Today, the van Breda trial was postponed to 7 August 2017 following the finalization of the evidence of ballistics expert Captain Brown.

The reason for the postponement is twofold – the court is needed for another matter from next week and subsequent to that, the court will go into recess, with the next available date being August, 7th, 2017. Judge Desai indicated that from 28 August he is reserved to hear another matter.

So, the trial is set to continue between August 7th and 28th, a three week period in which the state has indicated that they should finalise their case against Henri.

Of course, the defence will then need to start their case – depending on whether or not they bring a discharge application – and the success or not of such an application. It is thus questionable whether this trial will be finalised in 2017.

Back to today, where the evidence of Captain Brown was tested by the defence and finalised.



We heard from the defence regarding the impact marks on the wall at the door of Henri’s room, as well as the impact marks on the entrance wall. It was revealed that a gurney used to remove the deceased’s bodies from the scene was the more likely cause of the damage – given that the marks at the entrance to the boys’ door and the front entrance seemed to have been made between the time Hitchcock took photographs of the scene (on January, 27th) and the time Captain Brown visited the scene on January, 28th).

After considering the photographs taken by Hitchcock before Captain Brown had visited the scene, Captain Brown conceded that the damage had been made after Hitchcock’s photographs had been taken.

In fact, Captain Brown had noted on an evidence bag, but not in her report, the possibility that the impact damage could have been made by the paramedics and/or their gurney.

Although Captain Brown had noted this as a possibility, she had not asked the police to bring the gurney to her so as to allow her to exclude the possibility that the gurney had caused the impact damage or include it for that matter. Instead, she had confined the views in her report to the possibility of the axe making those marks.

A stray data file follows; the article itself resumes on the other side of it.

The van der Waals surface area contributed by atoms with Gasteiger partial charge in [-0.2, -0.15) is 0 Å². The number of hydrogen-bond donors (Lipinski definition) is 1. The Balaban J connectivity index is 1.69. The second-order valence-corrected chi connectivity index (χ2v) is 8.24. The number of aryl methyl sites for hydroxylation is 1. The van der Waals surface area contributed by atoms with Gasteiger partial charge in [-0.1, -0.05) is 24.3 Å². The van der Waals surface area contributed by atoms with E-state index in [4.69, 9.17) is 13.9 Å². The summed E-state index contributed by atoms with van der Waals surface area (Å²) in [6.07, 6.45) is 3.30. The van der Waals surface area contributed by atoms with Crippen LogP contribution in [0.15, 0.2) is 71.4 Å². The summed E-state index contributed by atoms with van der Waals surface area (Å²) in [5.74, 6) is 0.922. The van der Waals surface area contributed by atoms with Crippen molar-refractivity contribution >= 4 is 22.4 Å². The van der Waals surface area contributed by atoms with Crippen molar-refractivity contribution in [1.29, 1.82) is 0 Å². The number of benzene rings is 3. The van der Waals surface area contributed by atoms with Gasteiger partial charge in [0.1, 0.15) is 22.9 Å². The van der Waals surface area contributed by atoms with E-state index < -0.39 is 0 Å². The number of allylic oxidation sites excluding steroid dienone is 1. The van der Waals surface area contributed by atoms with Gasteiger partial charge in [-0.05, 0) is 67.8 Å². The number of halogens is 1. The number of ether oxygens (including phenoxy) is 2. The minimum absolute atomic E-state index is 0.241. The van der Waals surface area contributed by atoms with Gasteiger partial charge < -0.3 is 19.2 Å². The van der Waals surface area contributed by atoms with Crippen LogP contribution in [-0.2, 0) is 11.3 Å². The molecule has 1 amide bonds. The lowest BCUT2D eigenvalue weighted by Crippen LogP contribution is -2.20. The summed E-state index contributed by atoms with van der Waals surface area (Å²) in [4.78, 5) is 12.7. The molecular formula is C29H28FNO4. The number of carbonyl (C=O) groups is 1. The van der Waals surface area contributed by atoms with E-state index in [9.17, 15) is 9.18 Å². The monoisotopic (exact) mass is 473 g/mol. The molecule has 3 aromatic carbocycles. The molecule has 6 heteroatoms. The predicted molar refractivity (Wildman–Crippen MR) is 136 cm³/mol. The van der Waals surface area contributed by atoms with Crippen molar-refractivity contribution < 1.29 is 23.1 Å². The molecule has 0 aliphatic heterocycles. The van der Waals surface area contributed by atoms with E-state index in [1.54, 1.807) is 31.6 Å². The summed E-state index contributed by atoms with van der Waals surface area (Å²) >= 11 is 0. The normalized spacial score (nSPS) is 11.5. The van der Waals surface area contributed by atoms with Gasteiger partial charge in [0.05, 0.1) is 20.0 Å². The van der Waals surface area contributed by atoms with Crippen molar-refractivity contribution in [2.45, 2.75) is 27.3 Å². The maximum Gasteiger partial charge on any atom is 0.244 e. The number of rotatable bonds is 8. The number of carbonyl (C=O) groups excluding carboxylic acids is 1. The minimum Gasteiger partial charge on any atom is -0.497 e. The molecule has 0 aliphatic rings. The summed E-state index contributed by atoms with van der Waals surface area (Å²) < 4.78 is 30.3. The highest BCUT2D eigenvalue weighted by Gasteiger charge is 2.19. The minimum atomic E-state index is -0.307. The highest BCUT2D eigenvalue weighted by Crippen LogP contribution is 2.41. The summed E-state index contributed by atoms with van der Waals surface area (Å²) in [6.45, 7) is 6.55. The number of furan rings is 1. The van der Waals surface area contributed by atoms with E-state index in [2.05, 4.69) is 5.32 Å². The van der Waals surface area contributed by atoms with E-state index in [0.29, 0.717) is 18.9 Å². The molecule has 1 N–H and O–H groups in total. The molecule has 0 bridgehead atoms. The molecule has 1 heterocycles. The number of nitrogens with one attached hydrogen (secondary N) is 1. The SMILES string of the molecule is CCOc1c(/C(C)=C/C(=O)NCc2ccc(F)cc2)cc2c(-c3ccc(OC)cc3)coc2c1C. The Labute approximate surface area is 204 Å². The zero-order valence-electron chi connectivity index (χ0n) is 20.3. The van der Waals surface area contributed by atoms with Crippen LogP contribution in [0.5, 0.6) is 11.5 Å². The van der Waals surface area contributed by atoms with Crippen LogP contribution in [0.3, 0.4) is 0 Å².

Captain Brown consistently stated that she had been asked to look at the axe as a possible cause for the damage which she had done. She had noted that any sharp metal object could have possibly caused the damage, but she could not compare any and all sharp metal objects which may have caused it as there were many possibilities. The defence refused to accept this as an explanation, but it will be up to Judge Desai and his assessor to decide on the reasonableness or not of this explanation.

Captain Brown was then cross-examined on her finding that it was possible, but unlikely, that Henri threw the axe, as he had explained in his plea explanation.



Advocate Combrink questioned Captain Brown on her references to Newton’s law, in concluding the likelihood of the axe being thrown, when she admittedly did not have knowledge of the velocity of the axe nor did she have knowledge of the make up of the wall, in order to arrive at a conclusion on the likelihood of Henri’s version. Captain Brown conceded that she had not conducted any experiments, nor had she carried out any calculations in order to properly apply Newton’s law in arriving at a conclusion.

Captain Brown told the court that she had not thrown the axe herself, as she had not been instructed to do this to test his version, in fact his version had not even been put to her prior to her testimony.

With this admission, the defence put it to her that their expert had thrown the very axe in question, and each and every time the sharp edge of the blade struck the wall, it caused similar damage to the impact damage she had noted on the wall above the stair case.

Captain Brown obviously could not dispute this test as she had not conducted a similar experiment herself.

It follows that, depending on the defence’s expert and how his findings withstand cross-examination, without another version to dispute their experts view, it is probable that Henri’s version is what caused the damage on the wall above the staircase.

In conclusion, even after cross-examination, Captain Brown’s evidence does not advance the state’s case.

Judge Desai, after listening to brief submissions from the defence and the state on whether or not Warrant Officer Nel should be called to testify on the report she compiled, found in favor of the defence and ordered that the state subpoena Warrant Officer Nel to testify subject to her testimony being limited to the issues raised by Advocate Botha.

We look forward to hearing the DNA and blood splatter evidence when we return to court on 7 August 2017.


Photography K-leigh Siebritz / HM Images

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